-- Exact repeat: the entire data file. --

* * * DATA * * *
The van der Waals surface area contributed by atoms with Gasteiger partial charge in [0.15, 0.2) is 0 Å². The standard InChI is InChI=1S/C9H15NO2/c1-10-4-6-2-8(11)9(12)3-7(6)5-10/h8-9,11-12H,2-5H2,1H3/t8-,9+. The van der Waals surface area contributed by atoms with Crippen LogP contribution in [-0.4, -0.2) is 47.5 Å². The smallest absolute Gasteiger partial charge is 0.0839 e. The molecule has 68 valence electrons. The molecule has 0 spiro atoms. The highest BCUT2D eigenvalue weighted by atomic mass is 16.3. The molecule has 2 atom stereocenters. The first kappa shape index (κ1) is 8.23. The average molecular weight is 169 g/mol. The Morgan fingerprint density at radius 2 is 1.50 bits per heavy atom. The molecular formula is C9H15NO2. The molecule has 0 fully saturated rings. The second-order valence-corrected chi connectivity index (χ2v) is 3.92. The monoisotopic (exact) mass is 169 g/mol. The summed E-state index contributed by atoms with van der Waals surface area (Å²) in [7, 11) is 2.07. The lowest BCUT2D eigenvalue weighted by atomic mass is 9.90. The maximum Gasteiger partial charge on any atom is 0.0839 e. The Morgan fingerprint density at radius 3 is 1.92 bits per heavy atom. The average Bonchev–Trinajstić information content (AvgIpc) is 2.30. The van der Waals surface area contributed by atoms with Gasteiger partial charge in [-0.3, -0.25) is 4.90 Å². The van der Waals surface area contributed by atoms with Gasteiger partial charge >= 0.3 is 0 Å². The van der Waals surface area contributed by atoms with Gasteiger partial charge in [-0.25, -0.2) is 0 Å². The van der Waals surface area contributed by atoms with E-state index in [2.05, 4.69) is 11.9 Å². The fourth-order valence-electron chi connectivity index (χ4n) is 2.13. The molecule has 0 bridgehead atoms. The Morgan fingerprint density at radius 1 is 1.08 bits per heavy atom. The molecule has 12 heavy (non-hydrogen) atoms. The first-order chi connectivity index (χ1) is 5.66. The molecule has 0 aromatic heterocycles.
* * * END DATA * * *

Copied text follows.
The van der Waals surface area contributed by atoms with Gasteiger partial charge in [0.15, 0.2) is 0 Å². The standard InChI is InChI=1S/C9H15NO2/c1-10-4-6-2-8(11)9(12)3-7(6)5-10/h8-9,11-12H,2-5H2,1H3/t8-,9+. The van der Waals surface area contributed by atoms with Crippen LogP contribution in [-0.4, -0.2) is 47.5 Å². The smallest absolute Gasteiger partial charge is 0.0839 e. The molecule has 68 valence electrons. The molecule has 0 spiro atoms. The highest BCUT2D eigenvalue weighted by atomic mass is 16.3. The molecule has 2 atom stereocenters. The first kappa shape index (κ1) is 8.23. The average molecular weight is 169 g/mol. The Morgan fingerprint density at radius 2 is 1.50 bits per heavy atom. The molecular formula is C9H15NO2. The molecule has 0 fully saturated rings. The second-order valence-corrected chi connectivity index (χ2v) is 3.92. The monoisotopic (exact) mass is 169 g/mol. The summed E-state index contributed by atoms with van der Waals surface area (Å²) in [7, 11) is 2.07. The lowest BCUT2D eigenvalue weighted by atomic mass is 9.90. The maximum Gasteiger partial charge on any atom is 0.0839 e. The Morgan fingerprint density at radius 3 is 1.92 bits per heavy atom. The average Bonchev–Trinajstić information content (AvgIpc) is 2.30. The van der Waals surface area contributed by atoms with Gasteiger partial charge in [-0.3, -0.25) is 4.90 Å². The van der Waals surface area contributed by atoms with Gasteiger partial charge >= 0.3 is 0 Å². The van der Waals surface area contributed by atoms with Gasteiger partial charge in [-0.25, -0.2) is 0 Å². The van der Waals surface area contributed by atoms with E-state index in [2.05, 4.69) is 11.9 Å². The fourth-order valence-electron chi connectivity index (χ4n) is 2.13. The molecule has 0 bridgehead atoms. The Morgan fingerprint density at radius 1 is 1.08 bits per heavy atom. The molecule has 12 heavy (non-hydrogen) atoms. The first-order chi connectivity index (χ1) is 5.66. The molecule has 0 aromatic heterocycles.